The Armitt Museum & Library
The contents of The Armitt collection – books, records, photographs, artworks and other material – is displayed and interpreted to reflect the social history of the neighbourhood in the wider context of the development of the Lake District as a whole. Life in the present-day Lake District is dominated by tourism and outdoor activities. This pattern of life became established around 100 years ago. The preceding century saw the discovery of the Lake District by a small band of writers and artists. In the century before that, the industrial revolution, through the use of water power, had made Ambleside a centre of industrial activity weaving woollen cloth. In even earlier times the Romans built a staging post at the head of Windermere and stone axes were manufactured in Langdale. All these developments are featured in the Armitt collection.
The original Armitt library was founded in 1912 by historian and naturalist Mary Armitt, as a subscription reference library. There was no public library in Ambleside and, apart from a few motor cars and a handful of telephones, communication had hardly changed since Wordsworth’s day. The new library was meeting a need. About 10 years after it opened, a significant collection of early works about the Lake District was bequeathed to the Armitt. The three principal collections of these works are at King’s College Cambridge, the British Library and the Armitt. Then in 1943, following the death of Beatrix Potter, the acquisition of her scientific watercolours of fungi and other material enhanced its reputation. In the 1970s, the lease on the Armitt’s premises ran out and it was obliged to seek temporary accommodation in the then-new public library. This was a very unsatisfactory arrangement and eventually, through dint of fundraising, the present building was opened in 1997.
As directed in Mary Armitt’s will, and like some other libraries, the Armitt also collected artefacts relevant in the recording of local history. This material formed the basis for the museum display that was created alongside the library in the new building. The Armitt is housed in an extension to the stable block of the Scale How estate, which was the home and workplace of Charlotte Mason. A pioneer in the education of young women, Mason’s archive is now part of the Armitt collection. In recent years, a major collection has been built up of the works of Kurt Schwitters, the avant-garde émigré artist who spent the last four years of his life living in Ambleside. In a significant addition to the collection, the Fell and Rock Climbing Club of the English Lake District (FRCC) has placed its library of mountaineering literature in the Armitt and is available for public reference. They have also added to the Armitt’s very large photographic collection.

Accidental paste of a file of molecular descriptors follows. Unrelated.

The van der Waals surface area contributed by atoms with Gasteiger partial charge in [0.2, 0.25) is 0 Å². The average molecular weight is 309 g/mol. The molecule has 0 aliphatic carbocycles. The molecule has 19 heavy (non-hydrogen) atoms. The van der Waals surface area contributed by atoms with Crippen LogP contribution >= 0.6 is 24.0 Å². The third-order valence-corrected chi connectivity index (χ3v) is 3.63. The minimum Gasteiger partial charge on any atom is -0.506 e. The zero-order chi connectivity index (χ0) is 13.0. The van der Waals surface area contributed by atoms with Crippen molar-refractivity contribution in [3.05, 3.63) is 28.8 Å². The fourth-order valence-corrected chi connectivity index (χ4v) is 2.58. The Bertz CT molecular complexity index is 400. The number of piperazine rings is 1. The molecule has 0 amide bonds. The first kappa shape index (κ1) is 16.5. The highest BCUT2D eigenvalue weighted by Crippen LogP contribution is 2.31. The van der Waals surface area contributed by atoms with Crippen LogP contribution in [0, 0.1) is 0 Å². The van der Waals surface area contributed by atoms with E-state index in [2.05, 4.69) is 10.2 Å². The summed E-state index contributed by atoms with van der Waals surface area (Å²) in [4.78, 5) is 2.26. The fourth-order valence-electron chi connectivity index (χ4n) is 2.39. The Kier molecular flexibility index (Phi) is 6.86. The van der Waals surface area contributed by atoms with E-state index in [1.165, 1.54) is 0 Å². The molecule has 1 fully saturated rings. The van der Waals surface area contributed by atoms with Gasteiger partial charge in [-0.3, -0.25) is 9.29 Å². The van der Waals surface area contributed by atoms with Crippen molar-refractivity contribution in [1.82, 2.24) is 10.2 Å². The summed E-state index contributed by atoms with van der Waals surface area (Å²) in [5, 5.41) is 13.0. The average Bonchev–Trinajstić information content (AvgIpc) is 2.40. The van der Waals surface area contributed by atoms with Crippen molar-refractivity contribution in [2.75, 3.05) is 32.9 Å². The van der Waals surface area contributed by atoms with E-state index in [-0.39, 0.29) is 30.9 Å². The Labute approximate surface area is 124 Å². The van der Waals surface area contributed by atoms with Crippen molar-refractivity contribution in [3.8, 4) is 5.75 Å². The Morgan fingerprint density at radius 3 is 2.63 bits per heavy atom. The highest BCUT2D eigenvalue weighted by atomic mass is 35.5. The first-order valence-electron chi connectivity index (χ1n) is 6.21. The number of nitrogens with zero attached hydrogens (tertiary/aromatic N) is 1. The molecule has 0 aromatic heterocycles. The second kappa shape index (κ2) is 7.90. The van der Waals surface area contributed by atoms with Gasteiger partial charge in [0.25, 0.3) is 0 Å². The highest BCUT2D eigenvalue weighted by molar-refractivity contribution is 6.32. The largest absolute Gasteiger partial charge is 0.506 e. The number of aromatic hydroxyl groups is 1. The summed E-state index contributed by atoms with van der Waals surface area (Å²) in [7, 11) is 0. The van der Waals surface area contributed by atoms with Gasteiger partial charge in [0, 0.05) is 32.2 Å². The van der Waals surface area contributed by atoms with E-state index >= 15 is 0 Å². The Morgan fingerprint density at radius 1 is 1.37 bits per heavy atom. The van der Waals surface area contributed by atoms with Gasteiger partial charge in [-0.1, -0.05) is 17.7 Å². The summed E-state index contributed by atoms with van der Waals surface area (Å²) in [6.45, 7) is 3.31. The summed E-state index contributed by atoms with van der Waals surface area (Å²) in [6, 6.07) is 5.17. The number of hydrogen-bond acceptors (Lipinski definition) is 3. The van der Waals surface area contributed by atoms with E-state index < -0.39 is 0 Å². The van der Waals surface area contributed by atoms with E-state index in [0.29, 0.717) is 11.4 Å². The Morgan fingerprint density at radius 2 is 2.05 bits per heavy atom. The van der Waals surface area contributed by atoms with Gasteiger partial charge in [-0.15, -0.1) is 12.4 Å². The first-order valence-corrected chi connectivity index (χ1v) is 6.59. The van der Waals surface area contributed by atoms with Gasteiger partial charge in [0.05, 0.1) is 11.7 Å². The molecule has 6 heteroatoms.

Over the Years
The roots of the organisation go back to the Ambleside Book Society, founded in 1828 and which later merged with the Armitt library.
The Ambleside Ruskin Library was founded in 1882 by Hardwicke Rawnsley, with the support of John Ruskin. The Armitt later amalgamates this collection with its own and the Ambleside Book Society.
Founded as a Subscription Library with the collection of Mary Louisa’s and her sister Sophia’s collection
Mary Louisa (Louie) wished that “with the books might be housed such objects of antiquarian or personal interest as could be secured by gift or purchase, and eventually a museum might be made that should illustrate the life of Ambleside, through the long past to the present”.
Mary Louisa Armitt dies
The Armitt formerly opens
8 November 1912 – formal opening of Armitt Library in Ambleside Lecture Room. Proceedings opened by WF Rawnsley (brother of Canon Hardwicke Rawnsley).
It is agreed that artefacts found in excavations of the Ambleside Roman Fort will be stored and displayed at the Armitt.
1914 - 1918
During World War One, the Armitt continues holding meetings and receiving donations.
Canon Hardwicke Rawnsley dies.
Charlotte Mason dies.
WF Rawnsley dies.
The Armitt moves from a temporary home in Church Street, Ambleside to a house known as The Orchard, Lake Road, Ambleside.
Annie Harris (nee Armitt) dies
Beatrix Potters fungi watercolours are formally presented to The Armitt.
Kurt Schwitters settles in Ambleside.
Kurt Schwitters dies.
The Armitt officially acquires the picture of Dr Johnston by Kurt Schwitters.
The Armitt vacates from The Orchard and parts of the collection are stored at Kendal Record Office.
Agreement between The Armitt and the University of Lancaster (then owners of the Ambleside Campus) for plans to be drawn for a building on vacant land that had originally been part of the Charlotte Mason campus.
HRH The Prince of Wales visits The Armitt’s collection.
Heritage Lottery Fund bid approved for the construction and building of a new premises.
The new home of The Armitt opened to the public.
The Armitt celebrates 100 years since its founding with new recognition for Beatrix Potter’s mycological works at the Linnean Society.